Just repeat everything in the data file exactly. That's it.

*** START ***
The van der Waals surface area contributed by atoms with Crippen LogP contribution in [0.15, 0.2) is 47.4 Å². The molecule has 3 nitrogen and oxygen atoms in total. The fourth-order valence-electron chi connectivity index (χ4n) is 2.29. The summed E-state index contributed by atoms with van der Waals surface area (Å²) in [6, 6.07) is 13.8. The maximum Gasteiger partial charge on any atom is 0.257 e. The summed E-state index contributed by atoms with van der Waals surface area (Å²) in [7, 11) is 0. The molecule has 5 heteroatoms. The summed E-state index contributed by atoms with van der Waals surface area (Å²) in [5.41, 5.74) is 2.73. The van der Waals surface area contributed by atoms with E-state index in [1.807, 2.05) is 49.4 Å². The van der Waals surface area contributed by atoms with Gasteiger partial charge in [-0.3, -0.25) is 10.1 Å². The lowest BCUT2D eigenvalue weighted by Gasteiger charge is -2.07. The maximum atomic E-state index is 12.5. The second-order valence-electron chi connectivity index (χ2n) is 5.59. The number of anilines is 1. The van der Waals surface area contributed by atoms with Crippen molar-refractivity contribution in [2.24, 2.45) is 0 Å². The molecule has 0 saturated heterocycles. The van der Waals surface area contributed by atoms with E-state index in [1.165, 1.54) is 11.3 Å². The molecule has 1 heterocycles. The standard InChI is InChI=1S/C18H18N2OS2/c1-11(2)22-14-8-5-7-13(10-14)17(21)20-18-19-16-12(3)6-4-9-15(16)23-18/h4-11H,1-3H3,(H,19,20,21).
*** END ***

The van der Waals surface area contributed by atoms with Crippen LogP contribution in [0.15, 0.2) is 47.4 Å². The molecule has 3 nitrogen and oxygen atoms in total. The fourth-order valence-electron chi connectivity index (χ4n) is 2.29. The summed E-state index contributed by atoms with van der Waals surface area (Å²) in [6, 6.07) is 13.8. The maximum Gasteiger partial charge on any atom is 0.257 e. The summed E-state index contributed by atoms with van der Waals surface area (Å²) in [7, 11) is 0. The molecule has 5 heteroatoms. The summed E-state index contributed by atoms with van der Waals surface area (Å²) in [5.41, 5.74) is 2.73. The van der Waals surface area contributed by atoms with E-state index in [1.807, 2.05) is 49.4 Å². The van der Waals surface area contributed by atoms with Gasteiger partial charge in [-0.3, -0.25) is 10.1 Å². The lowest BCUT2D eigenvalue weighted by Gasteiger charge is -2.07. The maximum atomic E-state index is 12.5. The second-order valence-electron chi connectivity index (χ2n) is 5.59. The number of anilines is 1. The van der Waals surface area contributed by atoms with Crippen molar-refractivity contribution in [2.24, 2.45) is 0 Å². The molecule has 0 saturated heterocycles. The van der Waals surface area contributed by atoms with E-state index in [1.165, 1.54) is 11.3 Å². The molecule has 1 heterocycles. The standard InChI is InChI=1S/C18H18N2OS2/c1-11(2)22-14-8-5-7-13(10-14)17(21)20-18-19-16-12(3)6-4-9-15(16)23-18/h4-11H,1-3H3,(H,19,20,21).